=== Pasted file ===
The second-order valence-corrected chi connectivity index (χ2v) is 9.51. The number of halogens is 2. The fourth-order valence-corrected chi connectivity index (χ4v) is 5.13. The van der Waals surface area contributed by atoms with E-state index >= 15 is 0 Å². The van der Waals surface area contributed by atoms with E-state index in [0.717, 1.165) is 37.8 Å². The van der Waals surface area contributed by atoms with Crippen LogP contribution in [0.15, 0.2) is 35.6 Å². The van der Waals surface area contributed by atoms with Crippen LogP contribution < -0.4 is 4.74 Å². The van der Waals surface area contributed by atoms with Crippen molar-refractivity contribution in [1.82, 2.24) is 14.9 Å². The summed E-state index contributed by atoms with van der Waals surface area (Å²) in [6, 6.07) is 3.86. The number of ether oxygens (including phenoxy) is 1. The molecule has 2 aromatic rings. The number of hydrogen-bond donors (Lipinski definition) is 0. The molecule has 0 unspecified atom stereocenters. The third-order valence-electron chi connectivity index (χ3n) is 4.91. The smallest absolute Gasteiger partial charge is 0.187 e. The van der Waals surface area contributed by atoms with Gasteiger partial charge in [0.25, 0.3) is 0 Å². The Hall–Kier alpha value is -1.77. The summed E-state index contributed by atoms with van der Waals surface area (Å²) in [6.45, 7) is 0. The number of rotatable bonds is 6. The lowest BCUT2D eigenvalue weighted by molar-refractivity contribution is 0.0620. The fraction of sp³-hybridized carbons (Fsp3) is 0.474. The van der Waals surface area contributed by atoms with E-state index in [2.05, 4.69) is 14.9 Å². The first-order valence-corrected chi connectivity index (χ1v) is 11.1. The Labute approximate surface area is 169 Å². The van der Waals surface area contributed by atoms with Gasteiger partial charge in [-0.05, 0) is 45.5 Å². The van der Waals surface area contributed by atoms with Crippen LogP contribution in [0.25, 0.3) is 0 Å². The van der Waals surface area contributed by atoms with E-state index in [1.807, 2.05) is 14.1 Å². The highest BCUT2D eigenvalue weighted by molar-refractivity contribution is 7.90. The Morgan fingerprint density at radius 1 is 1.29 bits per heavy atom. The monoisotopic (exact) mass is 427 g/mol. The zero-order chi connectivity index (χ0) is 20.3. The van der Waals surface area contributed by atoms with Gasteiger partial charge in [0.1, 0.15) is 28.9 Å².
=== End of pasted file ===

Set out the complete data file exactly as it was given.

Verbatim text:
The second-order valence-corrected chi connectivity index (χ2v) is 9.51. The number of halogens is 2. The fourth-order valence-corrected chi connectivity index (χ4v) is 5.13. The van der Waals surface area contributed by atoms with E-state index >= 15 is 0 Å². The van der Waals surface area contributed by atoms with E-state index in [0.717, 1.165) is 37.8 Å². The van der Waals surface area contributed by atoms with Crippen LogP contribution in [0.15, 0.2) is 35.6 Å². The van der Waals surface area contributed by atoms with Crippen LogP contribution < -0.4 is 4.74 Å². The van der Waals surface area contributed by atoms with Crippen molar-refractivity contribution in [1.82, 2.24) is 14.9 Å². The summed E-state index contributed by atoms with van der Waals surface area (Å²) in [6, 6.07) is 3.86. The number of ether oxygens (including phenoxy) is 1. The molecule has 2 aromatic rings. The number of hydrogen-bond donors (Lipinski definition) is 0. The molecule has 0 unspecified atom stereocenters. The third-order valence-electron chi connectivity index (χ3n) is 4.91. The smallest absolute Gasteiger partial charge is 0.187 e. The van der Waals surface area contributed by atoms with Gasteiger partial charge in [0.25, 0.3) is 0 Å². The Hall–Kier alpha value is -1.77. The summed E-state index contributed by atoms with van der Waals surface area (Å²) in [6.45, 7) is 0. The number of rotatable bonds is 6. The lowest BCUT2D eigenvalue weighted by molar-refractivity contribution is 0.0620. The fraction of sp³-hybridized carbons (Fsp3) is 0.474. The van der Waals surface area contributed by atoms with E-state index in [2.05, 4.69) is 14.9 Å². The first-order valence-corrected chi connectivity index (χ1v) is 11.1. The Labute approximate surface area is 169 Å². The van der Waals surface area contributed by atoms with Gasteiger partial charge in [-0.05, 0) is 45.5 Å². The van der Waals surface area contributed by atoms with Crippen LogP contribution in [0.25, 0.3) is 0 Å². The van der Waals surface area contributed by atoms with E-state index in [1.807, 2.05) is 14.1 Å². The highest BCUT2D eigenvalue weighted by molar-refractivity contribution is 7.90. The Morgan fingerprint density at radius 1 is 1.29 bits per heavy atom. The monoisotopic (exact) mass is 427 g/mol. The zero-order chi connectivity index (χ0) is 20.3. The van der Waals surface area contributed by atoms with Gasteiger partial charge in [0.1, 0.15) is 28.9 Å².